Dollar On A Firm Footing On Growth Risks, Ahead Of Fed Meeting

Dollar firm as Fed meeting and growth risks dominate

The dollar was on a firm footing on Monday, as traders brace for a sharp US interest rate hike this week and look for safety as data points to a weakening global economy.

The greenback was up slightly against most majors early in the Asia session, trading at $1.0195 on the euro and steadying Friday losses to buy 136.57 Japanese yen.

The US Federal Reserve concludes a two-day meeting on Wednesday and markets are priced for a 75-basis-point (bp) rate hike, with about a 9 per cent chance of a 100 bp hike.

“Market reaction will turn on how hawkish Chair (Jerome)Powell sounds with his determination to reduce inflation in the face of slowing growth,” said National Australia Bank currency strategist Rodrigo Catril.

US growth data is also due out Thursday, though markets have already been rattled by a slew of soft business indicators in Europe, which snuffed out a rally in risk assets on Friday.

An energy crisis also hangs over the euro, while the trade-sensitive Australian and New Zealand dollars, which made one-month highs on Friday, have backed away.

The Aussie edged about 0.5 per cent lower to $0.6892 and the kiwi was down by the same margin to $0.6223.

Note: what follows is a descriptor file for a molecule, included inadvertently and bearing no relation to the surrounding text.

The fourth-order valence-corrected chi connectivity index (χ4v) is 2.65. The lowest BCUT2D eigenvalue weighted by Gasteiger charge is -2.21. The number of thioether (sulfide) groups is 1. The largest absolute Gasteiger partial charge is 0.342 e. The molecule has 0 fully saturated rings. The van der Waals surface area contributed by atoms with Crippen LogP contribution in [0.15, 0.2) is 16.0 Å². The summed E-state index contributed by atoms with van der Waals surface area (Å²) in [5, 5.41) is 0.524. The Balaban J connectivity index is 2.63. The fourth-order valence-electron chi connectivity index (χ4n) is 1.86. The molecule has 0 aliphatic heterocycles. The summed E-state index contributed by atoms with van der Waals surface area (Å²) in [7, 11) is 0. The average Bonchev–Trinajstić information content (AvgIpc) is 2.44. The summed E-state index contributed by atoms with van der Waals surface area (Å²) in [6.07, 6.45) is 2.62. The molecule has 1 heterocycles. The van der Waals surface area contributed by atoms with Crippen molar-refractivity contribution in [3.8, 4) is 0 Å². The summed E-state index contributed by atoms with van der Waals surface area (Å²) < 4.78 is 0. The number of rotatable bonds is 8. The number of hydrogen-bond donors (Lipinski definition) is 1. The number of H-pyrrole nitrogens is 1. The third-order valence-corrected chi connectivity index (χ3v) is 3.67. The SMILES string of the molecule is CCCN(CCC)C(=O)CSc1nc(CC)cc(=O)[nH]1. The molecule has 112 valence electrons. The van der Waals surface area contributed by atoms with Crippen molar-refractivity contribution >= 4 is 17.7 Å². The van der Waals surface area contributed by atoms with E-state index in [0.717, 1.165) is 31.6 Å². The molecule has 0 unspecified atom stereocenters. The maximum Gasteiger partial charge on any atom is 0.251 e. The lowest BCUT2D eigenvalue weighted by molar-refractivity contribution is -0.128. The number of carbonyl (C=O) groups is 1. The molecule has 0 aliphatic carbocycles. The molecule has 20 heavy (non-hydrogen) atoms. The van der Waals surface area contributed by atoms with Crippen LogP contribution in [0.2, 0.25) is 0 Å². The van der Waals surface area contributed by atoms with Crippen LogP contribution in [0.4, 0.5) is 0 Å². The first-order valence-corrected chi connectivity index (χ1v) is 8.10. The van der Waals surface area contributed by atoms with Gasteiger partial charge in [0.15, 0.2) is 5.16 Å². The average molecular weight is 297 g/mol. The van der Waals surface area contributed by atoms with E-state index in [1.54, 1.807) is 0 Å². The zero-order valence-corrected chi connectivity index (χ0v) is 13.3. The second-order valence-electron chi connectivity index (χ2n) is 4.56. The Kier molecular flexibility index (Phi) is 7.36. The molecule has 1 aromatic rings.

Australian consumer price data is due on Wednesday and a hot number could lend support by ramping up bets on rate hikes, though analysts warned the backdrop was mostly negative.

“The Australian dollar will mainly be a function of the world economic outlook,” said Commonwealth Bank of Australia’s head of international economics, Joe Capurso.

“The darkening outlook suggests the Aussie has more downside than upside risk and can test $0.6800 this week.”

Sterling also slipped on Monday, even as markets reckon on a 60 per cent chance the Bank of England would lift rates by 50 bp next week. It was last down 0.3 per cent to $1.1970.

Bitcoin hovered at $22.278. The dollar rose 0.4 per cent to buy 0.9641 Swiss francs. The US dollar index sat at 106.840, just below a two-decade high made in mid July at 109.290.

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